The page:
Types of ADHD

Some people with ADHD have mainly inattentive symptoms. Some have mainly hyperactive and impulsive symptoms. Others have a combination of different symptom types. Those with mostly inattentive symptoms are sometimes said to have attention deficit disorder (ADD). They tend to be less disruptive and are more likely not to be diagnosed with ADHD.

Source: MentalHealth.gov (DHHS)1

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There are three sub-types of the disorder:

  • Predominantly hyperactive/impulsive
  • Predominantly inattentive
  • Combined hyperactive/inattentive

Source: SAMHSA (DHHS)2

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Females with ADHD are more likely to have problems primarily with inattention.

Source: NIMH (NIH)3

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Some children with ADHD are hyperactive (overactive) and impulsive (acting quickly without thinking). These kids are constantly in motion, fidget a lot, and find it hard to sit still. They’re impatient and have trouble controlling their behavior or waiting their turn.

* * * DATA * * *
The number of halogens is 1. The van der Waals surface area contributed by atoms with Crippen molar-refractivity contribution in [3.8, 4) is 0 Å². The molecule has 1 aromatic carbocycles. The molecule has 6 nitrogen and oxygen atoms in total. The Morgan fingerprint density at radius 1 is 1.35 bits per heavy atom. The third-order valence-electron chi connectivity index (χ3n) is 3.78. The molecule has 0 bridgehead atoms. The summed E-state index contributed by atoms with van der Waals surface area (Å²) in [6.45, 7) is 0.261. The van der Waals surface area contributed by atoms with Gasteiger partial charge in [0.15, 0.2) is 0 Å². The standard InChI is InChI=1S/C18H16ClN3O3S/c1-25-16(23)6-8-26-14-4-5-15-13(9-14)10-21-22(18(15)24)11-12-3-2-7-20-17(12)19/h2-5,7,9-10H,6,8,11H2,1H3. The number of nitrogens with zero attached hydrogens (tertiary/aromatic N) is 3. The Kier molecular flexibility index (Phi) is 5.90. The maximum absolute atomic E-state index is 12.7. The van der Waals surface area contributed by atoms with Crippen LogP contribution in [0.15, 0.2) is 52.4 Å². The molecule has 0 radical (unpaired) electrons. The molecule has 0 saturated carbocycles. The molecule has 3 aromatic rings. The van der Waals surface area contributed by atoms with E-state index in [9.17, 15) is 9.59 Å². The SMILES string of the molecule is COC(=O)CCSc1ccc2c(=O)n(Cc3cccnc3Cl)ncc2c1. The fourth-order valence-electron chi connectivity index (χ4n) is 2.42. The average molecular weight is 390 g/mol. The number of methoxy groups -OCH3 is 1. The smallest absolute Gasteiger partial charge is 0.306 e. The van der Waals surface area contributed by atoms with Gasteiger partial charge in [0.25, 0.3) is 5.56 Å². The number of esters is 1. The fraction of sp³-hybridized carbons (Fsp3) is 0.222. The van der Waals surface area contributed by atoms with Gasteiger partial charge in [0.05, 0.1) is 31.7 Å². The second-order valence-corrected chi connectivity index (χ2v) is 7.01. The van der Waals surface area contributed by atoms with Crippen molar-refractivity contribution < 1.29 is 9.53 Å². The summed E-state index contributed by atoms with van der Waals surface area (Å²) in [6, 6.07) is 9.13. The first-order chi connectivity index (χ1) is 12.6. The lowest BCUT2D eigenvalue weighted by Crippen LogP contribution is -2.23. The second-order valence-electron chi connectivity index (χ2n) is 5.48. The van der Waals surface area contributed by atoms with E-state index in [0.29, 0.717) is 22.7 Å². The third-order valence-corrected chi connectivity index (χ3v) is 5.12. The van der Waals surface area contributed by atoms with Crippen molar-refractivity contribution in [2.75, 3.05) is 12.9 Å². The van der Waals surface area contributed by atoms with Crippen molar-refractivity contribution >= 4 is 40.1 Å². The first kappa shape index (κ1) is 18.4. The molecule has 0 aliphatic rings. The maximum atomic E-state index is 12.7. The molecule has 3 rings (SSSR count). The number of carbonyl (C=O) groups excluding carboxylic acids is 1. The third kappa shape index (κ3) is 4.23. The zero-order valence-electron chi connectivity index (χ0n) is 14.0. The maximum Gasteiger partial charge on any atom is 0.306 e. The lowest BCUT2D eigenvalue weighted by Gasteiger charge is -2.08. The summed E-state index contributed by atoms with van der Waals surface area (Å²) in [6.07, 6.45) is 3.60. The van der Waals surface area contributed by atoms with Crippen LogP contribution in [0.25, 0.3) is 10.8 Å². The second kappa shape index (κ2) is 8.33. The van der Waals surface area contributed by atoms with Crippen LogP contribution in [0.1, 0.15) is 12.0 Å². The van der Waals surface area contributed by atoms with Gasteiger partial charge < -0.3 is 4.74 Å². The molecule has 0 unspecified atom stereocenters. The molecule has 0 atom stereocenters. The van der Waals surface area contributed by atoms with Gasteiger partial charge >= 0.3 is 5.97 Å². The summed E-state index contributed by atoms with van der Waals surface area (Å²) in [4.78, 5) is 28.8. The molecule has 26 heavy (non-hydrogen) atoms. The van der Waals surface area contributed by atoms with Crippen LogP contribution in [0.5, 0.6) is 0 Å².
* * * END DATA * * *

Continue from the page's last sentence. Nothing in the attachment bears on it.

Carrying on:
Other children with ADHD, especially girls, are mainly inattentive (have trouble paying attention). Kids with the inattentive kind of ADHD have a hard time concentrating and following instructions. They often forget and lose things; they can’t seem to get organized or complete assignments or chores. Most kids with ADHD have a combination of the hyperactive-impulsive and inattentive types.

Source: NIH News in Health (NIH)4

Specific Types of ADHD

Adult ADHD: Adults with ADHD

Some children with ADHD continue to have it as adults. And many adults who have the disorder don't know it. They may feel that it is impossible to get organized, stick to a job, or remember and keep appointments. Daily tasks, such as getting up in the morning, preparing to leave the house for work, arriving at work on time, and being productive on the job, can be especially challenging for adults with ADHD.

Source: MedLinePlus Magazine (NIH)5

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References

  1. Source: MentalHealth.gov (DHHS): mentalhealth.gov/ what-to-look-for/ behavioral-disorders/ adhd.html
  2. Source: SAMHSA (DHHS): samhsa.gov/ disorders/ mental
  3. Source: NIMH (NIH): nimh.nih.gov/ health/ topics/ attention-deficit-hyperactivity-disorder-adhd/ index.shtml
  4. Source: NIH News in Health (NIH): newsinhealth.nih.gov/ issue/ sep2014/ feature2
  5. Source: MedLinePlus Magazine (NIH): medlineplus.gov/ magazine/ issues/ spring14/ articles/ spring14pg19.html

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Note: This site is for informational purposes only and is not medical advice. See your doctor or other qualified medical professional for all your medical needs.